Be aware that your best political tools are sometimes not directly political themselves; their power is in enabling a state of mind, a sense of freedom, and a sense of territoriality.

        "Crazy people can be very persuasive." - Fox Mulder

        by walkshills on Sat Apr 05, 2008 at 01:18:35 PM PDT

        [ Parent ]

        •  wanna be the new CEO? (0+ / 0-)

          I agree on all your points.  That statement about "power not profit" was just about changing the mindset.

          I firmly believe in the Greek concept that everyone doing what they passionate care about are Artists.  These Artists just want to do what they care about, but in our society, the Businessmen always get in the way trying to squeeze out double-digit profits to horde.

          I'm not against making money, which you have to do, I'd be for changing the profit distribution, and not seeking to achieve only "big profits", but quality, passion, and letting these Artists be what they dream, instead of always worrying about the bottom line.

          "Cynicism is a sorry kind of wisdom" - Barack Obama

          by pacified on Sat Apr 05, 2008 at 01:23:43 PM PDT

          [ Parent ]

          •  Sure. Concepts I have. (1+ / 0-)
            Recommended by:
            rougegorge

            Agree about changing the mindset. And the Greek concept. I've been a working artist some part of my life. In the newspaper business I've seen both the types who do it for passion and love, the higher motives, and those who are just trying to get to the top regardless. That distance and wall between management and workers doesn't have to be impermeable but many managements strike down the Chinese Wall between advertising and management which is detrimental to other skilled workers (devalued) and to the community which buys the advertising, which starts to slant away from covering city hall, etc., and into something more incestuous.

            Community shareholding and interactivity can work - see the Green Bay Packers - and there are other corporate forms like Costco that work well.

            Most radio stations here are merely selling machines with very little community interaction and no deep interests outside your pocketbook. They're ripe for a change.

            "Crazy people can be very persuasive." - Fox Mulder

            by walkshills on Sat Apr 05, 2008 at 01:51:14 PM PDT

            [ Parent ]

      •  I mis-read this (1+ / 0-)
        Recommended by:
        pacified

        I'm reading along and I mis-read

        We donate to poltiicans

        as "We donate our politicians..." I thought, "Take mine. Please!"

  •  If we buy it out... (2+ / 0-)
    Recommended by:
    Phoenix Woman, pacified

    can we then destroy all the stations Fightclub style?  In fact, why even buy them in the first place?

    "To subdue the enemy without fighting is the supreme excellence." - Sun Tzu

    by Mickey Thunder on Sat Apr 05, 2008 at 01:02:21 PM PDT

  •  Once you start buying up (7+ / 0-)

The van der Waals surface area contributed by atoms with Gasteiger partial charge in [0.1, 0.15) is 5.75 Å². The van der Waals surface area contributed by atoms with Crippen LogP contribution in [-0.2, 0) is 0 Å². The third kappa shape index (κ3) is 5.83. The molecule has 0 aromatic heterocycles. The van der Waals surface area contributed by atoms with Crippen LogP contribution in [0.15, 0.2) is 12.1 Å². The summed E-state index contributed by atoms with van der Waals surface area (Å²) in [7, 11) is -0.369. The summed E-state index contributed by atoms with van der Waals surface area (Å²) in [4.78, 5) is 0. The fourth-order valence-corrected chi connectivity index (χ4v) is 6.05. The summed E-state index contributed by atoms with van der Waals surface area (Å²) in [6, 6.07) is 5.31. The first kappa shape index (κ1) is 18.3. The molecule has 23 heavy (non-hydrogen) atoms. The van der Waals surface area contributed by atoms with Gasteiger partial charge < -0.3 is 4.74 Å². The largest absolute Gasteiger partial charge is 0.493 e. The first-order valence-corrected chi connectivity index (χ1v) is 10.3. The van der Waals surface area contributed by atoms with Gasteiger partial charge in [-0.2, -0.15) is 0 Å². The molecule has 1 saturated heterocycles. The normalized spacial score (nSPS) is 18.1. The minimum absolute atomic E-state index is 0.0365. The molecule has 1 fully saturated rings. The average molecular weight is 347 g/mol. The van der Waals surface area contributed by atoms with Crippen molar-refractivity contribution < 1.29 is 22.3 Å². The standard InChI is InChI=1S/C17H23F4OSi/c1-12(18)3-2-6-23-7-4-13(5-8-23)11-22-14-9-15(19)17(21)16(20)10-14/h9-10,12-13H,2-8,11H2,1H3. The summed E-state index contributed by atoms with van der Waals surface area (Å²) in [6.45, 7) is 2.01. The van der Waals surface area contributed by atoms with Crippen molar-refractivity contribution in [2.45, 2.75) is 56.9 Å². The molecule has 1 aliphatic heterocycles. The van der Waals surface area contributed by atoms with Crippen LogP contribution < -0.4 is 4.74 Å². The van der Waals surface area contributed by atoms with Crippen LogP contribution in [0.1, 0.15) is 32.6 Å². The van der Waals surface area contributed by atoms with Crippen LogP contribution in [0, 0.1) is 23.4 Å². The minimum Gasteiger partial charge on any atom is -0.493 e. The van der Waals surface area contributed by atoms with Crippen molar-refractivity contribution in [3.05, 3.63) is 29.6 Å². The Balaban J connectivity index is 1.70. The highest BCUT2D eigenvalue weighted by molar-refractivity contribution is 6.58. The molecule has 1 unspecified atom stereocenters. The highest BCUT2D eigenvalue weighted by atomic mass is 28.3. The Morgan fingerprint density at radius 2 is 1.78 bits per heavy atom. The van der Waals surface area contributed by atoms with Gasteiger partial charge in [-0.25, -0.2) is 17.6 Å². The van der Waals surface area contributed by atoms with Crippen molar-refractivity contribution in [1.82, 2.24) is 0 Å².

shares, the price will start rising, and it will end up costing you much, much more.  Error of static analysis, my friend.

    •  true (0+ / 0-)

      Part of me was thinking we could just start some entity that's goal this was, then you could sign up like your 401(k) for monthly purchases, and do it slowly over time.  

      The goal not being to make money, but to get power.

      Hopefully doing it over time would keep the price down, but I do concede that demand increases price.

      "Cynicism is a sorry kind of wisdom" - Barack Obama

      by pacified on Sat Apr 05, 2008 at 01:06:25 PM PDT

      [ Parent ]

      •  Speaking from San Antonio, (0+ / 0-)

        home of Clear Channel Communications, I would be willing to dump some money into an idea like this.  Too bad there's not enough time to pull it off - at least not with Clear Channel.

        A long range plan could eventually work, though, if you had an entity to manage the investments who understood that we the stakeholders would like it run on the order of a public utility, buying and investing as it grows.  Another "Working Assets" entity.

        "In this world of sin and sorrow there is always something to be thankful for; as for me, I rejoice that I am not a Republican." - H. L. Mencken

        by SueDe on Sat Apr 05, 2008 at 01:33:58 PM PDT

        [ Parent ]

    •  we should take a long-term approach (0+ / 0-)

      might take a year or two

  •  Doesn't George Soros want to buy WLW? (2+ / 0-)
    Recommended by:
    pacified, spotDawa

    WLW has an unbelievable signal strength, in the 60's you could pick up the signal at night from FLA to NYC and east and west alike.  Maybe you can today.  Right now it is mostly right wing, Bill Cunningham's home, in fact.  It is the jewel in the crown for Clear Channel.  

    •  Funny, I was thinking about Soros (0+ / 0-)

      while reading this thread.

      If you want to pull something like this off, you need a George Soros behind the effort.

      I have a lifetime of experience. It took every moment of my life to get that experience too. It was hard work, believe me.

      by spotDawa on Sat Apr 05, 2008 at 01:23:10 PM PDT

      [ Parent ]

      •   Great Minds think alike (1+ / 0-)
        Recommended by:
        spotDawa
      •  We would need someone with stature & $ of Soros, (2+ / 0-)
        Recommended by:
        AlanF, bluestateblues

        But I have heard Soros interviewed about this topic, and he is unfortunately not interested in terrestrial radio at all. He thinks it's passé. He is interested in the newer, "sexier" technologies like the internet.